Virus-free syncytia assay
pTT3-MERS-CoV S plasmid codon-optimized cDNA corresponding to the full-length MERS-CoV S protein (GenBank AHI48572.1) was synthesized by Twist Biosciences and cloned into the pTT3 expression vector.
HEK293T-T7 cells were seeded onto six-well plates at a density of 3 × 105 cells per well and 293E cells were split into 12.5 ml at 0.5 × 106 cells per ml in 125-ml flasks. After 24 h, the 293T-T7 cells were transfected with 2 µg dpp4 DNA using Genjuice transfection reagent (Millipore Sigma, cat. no. 70967). The 293E cells were co-transfected with 3.125 µg of pT7EMCLuc, which encodes the luciferase gene under the control of the T7 promoter, and 3.125 µg of the pTT3-MERS-CoV S, or co-transfected with 3.125 µg of pT7EMCLuc and 3.125 µg of empty pTT3 using 293-Free transfection reagent (Millipore Sigma, cat. no. 72181).
After 24 h, 293E cells co-transfected with pT7EMCLuc/MERS-CoV S were diluted to 6 × 105 cells per ml in FreeStyle 293 medium (Thermo Fisher, cat. no. 12338018) and 25 µl per well was added to a 96-well plate (Greiner, cat. no. 655090). Immediately afterward, 25 µl per well of medium containing 40 µg ml−1 of B6 or AMMO1 were added to quadruplicate wells. Medium containing no mAbs was added to eight wells as a control.
As a control for non-specific fusion, 293E cells co-transfected with pT7EMCLuc/pTT3 (ΔS) cells were diluted to 6 × 105 cells per ml in FreeStyle 293 medium and 25 µl per well was added to a 96-well plate. The transfected 293T-T7 cells were dissociated from culture plates using Accutase (Biolegend, cat. no. 423201), washed twice with cDMEM, resuspended at a density of 3 × 105 cells per ml in cDMEM, and 50 µl was added to every well. After 24 h, the medium was aspirated, and the cells were lysed in 100 µl of Steady-Glo luciferase reagent. The luciferase activity was read on a SpectraMax i3x fluorimeter. Fusion was determined by the relative luciferase activity in the presence of AMMO1 or B6 relative to the average luciferase activity measured in 293E cells expressing pT7EMCLuc+ MERS-CoV S and 293 T7 cells, which was set to 100%.
Further information on experimental design is available in the Nature Research Reporting Summary linked to this article.
The atomic coordinates and cryo-EM maps have been deposited to the Protein Data Bank and Electron Microscopy Data Bank with the following accession nos.: B6–MERS-CoV S, PDB 7M5E, EMD-23674 and EMD-23672; B6–OC43, PDB 7M51; B6–HKU4, PDB 7M52; B6–SARS-CoV-2, PDB 7M53; B6–MERS-CoV, PDB 7M55. Source data are provided with this paper.
Drosten, C. et al. Identification of a novel coronavirus in patients with severe acute respiratory syndrome. N. Engl. J. Med. 348, 1967–1976 (2003).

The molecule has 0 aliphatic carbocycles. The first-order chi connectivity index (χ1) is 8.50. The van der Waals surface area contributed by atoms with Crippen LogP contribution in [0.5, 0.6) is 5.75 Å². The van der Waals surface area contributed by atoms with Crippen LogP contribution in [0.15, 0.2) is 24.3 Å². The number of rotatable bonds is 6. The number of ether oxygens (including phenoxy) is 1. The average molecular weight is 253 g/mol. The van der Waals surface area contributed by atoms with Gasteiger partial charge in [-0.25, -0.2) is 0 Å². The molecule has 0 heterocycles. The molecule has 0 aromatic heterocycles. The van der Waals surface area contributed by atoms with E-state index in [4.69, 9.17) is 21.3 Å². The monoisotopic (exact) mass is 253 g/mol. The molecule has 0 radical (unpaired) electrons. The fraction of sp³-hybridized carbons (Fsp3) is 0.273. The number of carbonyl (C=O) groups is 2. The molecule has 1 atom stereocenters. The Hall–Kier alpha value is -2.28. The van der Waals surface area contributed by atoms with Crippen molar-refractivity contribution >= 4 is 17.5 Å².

Ksiazek, T. G. et al. A novel coronavirus associated with severe acute respiratory syndrome. N. Engl. J. Med. 348, 1953–1966 (2003).
Zaki, A. M., van Boheemen, S., Bestebroer, T. M., Osterhaus, A. D. & Fouchier, R. A. Isolation of a novel coronavirus from a man with pneumonia in Saudi Arabia. N. Engl. J. Med. 367, 1814–1820 (2012).
Mok, C. K. P. et al. T-cell responses to MERS coronavirus infection in people with occupational exposure to dromedary camels in Nigeria: an observational cohort study. Lancet Infect. Dis. 21, 385–395 (2020).
Zhou, P. et al. A pneumonia outbreak associated with a new coronavirus of probable bat origin. Nature 579, 270–273 (2020).
Zhu, N. et al. A novel coronavirus from patients with pneumonia in China. N. Engl. J. Med. 382, 727–733 (2020).
Ge, X. Y. et al. Isolation and characterization of a bat SARS-like coronavirus that uses the ACE2 receptor. Nature 503, 535–538 (2013).
Yang, X. L. et al. Isolation and characterization of a novel bat coronavirus closely related to the direct progenitor of severe acute respiratory syndrome coronavirus. J. Virol. 90, 3253–3256 (2015).
Li, W. et al. Bats are natural reservoirs of SARS-like coronaviruses. Science 310, 676–679 (2005).
Hu, B. et al. Discovery of a rich gene pool of bat SARS-related coronaviruses provides new insights into the origin of SARS coronavirus. PLoS Pathog. 13, e1006698 (2017).
Wang, M. et al. SARS-CoV infection in a restaurant from palm civet. Emerg. Infect. Dis. 11, 1860–1865 (2005).
Guan, Y. et al. Isolation and characterization of viruses related to the SARS coronavirus from animals in southern China. Science 302, 276–278 (2003).
Kan, B. et al. Molecular evolution analysis and geographic investigation of severe acute respiratory syndrome coronavirus-like virus in palm civets at an animal market and on farms. J. Virol. 79, 11892–11900 (2005).
Haagmans, B. L. et al. Middle East respiratory syndrome coronavirus in dromedary camels: an outbreak investigation. Lancet Infect. Dis. 14, 140–145 (2014).
Memish, Z. A. et al. Middle East respiratory syndrome coronavirus in bats, Saudi Arabia. Emerg. Infect. Dis. 19, 1819–1823 (2013).